Thursday, June 09, 2005


Yesterday we sang "Christ is Risen" for the last time this year. It felt strange: I had gotten so enveloped in the Paschal period, that the thought of going to church and not singing the quintessential resurrectional hymn. So, my thoughts.

First, this year it was a renewed experience: I was back in an Orthodox environment for the first time in years. In previous years, I would meet Orthodox people on a scattered basis and greeting them with "Christ is Risen" was something I looked forward to. Here, I noticed myself slipping and I had to remind myself that we were in the Paschal period. As time went by, the habit started coming back, but it was a rather unexpected struggle.

Second, the departure from the Paschal period was a sudden reminder of the abnormality, if I may use the world, of the world. Within the Paschal period, illumined by the Resurrection, I felt at home. There was a joy and peacefulness that pervaded the services, even at those times when I was at my most tired. But we are not there yet. We still live in the world; we still have to deal with the consequences of the fall; we are still called to share in the work of Christ and to transform the ourselves and the world. At some point I read (it may have been in one of Fr. Schmemann's books, but I am not certain) that the kingdom of heaven is present (thought not fully) in history because of Christ's incarnation and resurrection. History is being led to the kingdom. It sounded strange: it 'fit' within the theology of the Church, but I couldn't see it. I think that is beginning to change: this year I could feel the joy of the Resurrection as a window into heaven; a glimpse of the heaven that is among us.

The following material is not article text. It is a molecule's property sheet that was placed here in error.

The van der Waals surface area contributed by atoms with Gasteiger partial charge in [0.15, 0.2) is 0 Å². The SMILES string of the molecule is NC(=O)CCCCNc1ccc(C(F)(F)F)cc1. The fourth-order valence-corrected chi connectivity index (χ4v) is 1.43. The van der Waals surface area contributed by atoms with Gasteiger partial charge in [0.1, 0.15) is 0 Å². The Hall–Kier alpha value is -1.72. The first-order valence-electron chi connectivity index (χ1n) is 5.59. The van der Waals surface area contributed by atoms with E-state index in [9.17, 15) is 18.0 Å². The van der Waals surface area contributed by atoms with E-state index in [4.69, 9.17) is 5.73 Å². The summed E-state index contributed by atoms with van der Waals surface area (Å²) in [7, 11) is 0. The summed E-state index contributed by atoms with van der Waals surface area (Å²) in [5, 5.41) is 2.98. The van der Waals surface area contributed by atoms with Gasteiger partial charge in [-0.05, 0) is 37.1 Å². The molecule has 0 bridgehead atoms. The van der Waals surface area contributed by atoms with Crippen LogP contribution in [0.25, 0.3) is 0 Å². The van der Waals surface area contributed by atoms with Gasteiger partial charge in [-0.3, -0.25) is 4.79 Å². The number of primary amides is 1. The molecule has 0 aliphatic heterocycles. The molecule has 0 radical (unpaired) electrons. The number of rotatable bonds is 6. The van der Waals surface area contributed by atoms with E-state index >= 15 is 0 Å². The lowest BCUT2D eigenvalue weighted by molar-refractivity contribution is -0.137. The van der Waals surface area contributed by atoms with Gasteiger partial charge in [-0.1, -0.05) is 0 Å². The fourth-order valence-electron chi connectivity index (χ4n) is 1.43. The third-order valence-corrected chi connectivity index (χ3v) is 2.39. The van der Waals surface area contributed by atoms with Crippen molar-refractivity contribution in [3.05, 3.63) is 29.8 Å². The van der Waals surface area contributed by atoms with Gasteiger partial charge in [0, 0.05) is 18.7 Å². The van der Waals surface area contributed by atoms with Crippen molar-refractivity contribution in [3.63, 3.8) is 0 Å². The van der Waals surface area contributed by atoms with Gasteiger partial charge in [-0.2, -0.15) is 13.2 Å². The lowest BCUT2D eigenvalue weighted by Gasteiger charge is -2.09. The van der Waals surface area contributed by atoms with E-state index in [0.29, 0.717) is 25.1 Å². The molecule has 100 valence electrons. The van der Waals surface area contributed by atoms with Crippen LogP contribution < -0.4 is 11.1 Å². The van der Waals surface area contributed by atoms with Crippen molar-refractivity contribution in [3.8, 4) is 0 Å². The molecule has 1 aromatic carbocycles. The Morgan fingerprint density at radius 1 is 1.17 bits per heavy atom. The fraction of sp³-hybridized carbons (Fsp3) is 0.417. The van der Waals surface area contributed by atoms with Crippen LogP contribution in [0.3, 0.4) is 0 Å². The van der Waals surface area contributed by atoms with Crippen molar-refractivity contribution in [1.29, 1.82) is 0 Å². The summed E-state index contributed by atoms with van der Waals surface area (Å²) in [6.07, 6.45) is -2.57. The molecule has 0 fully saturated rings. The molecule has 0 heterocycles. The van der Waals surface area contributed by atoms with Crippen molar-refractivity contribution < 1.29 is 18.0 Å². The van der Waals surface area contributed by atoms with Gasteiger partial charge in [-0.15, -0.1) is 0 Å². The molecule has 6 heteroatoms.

Finally, there is the Church of Jerusalem, where "Christ is Risen" (if my memory serves me right) is sung every Sunday. In a way, I wish I were a part of that. Then again, maybe there is something to be said the reminder that comes with only hearing that part of the year: we are not there yet.


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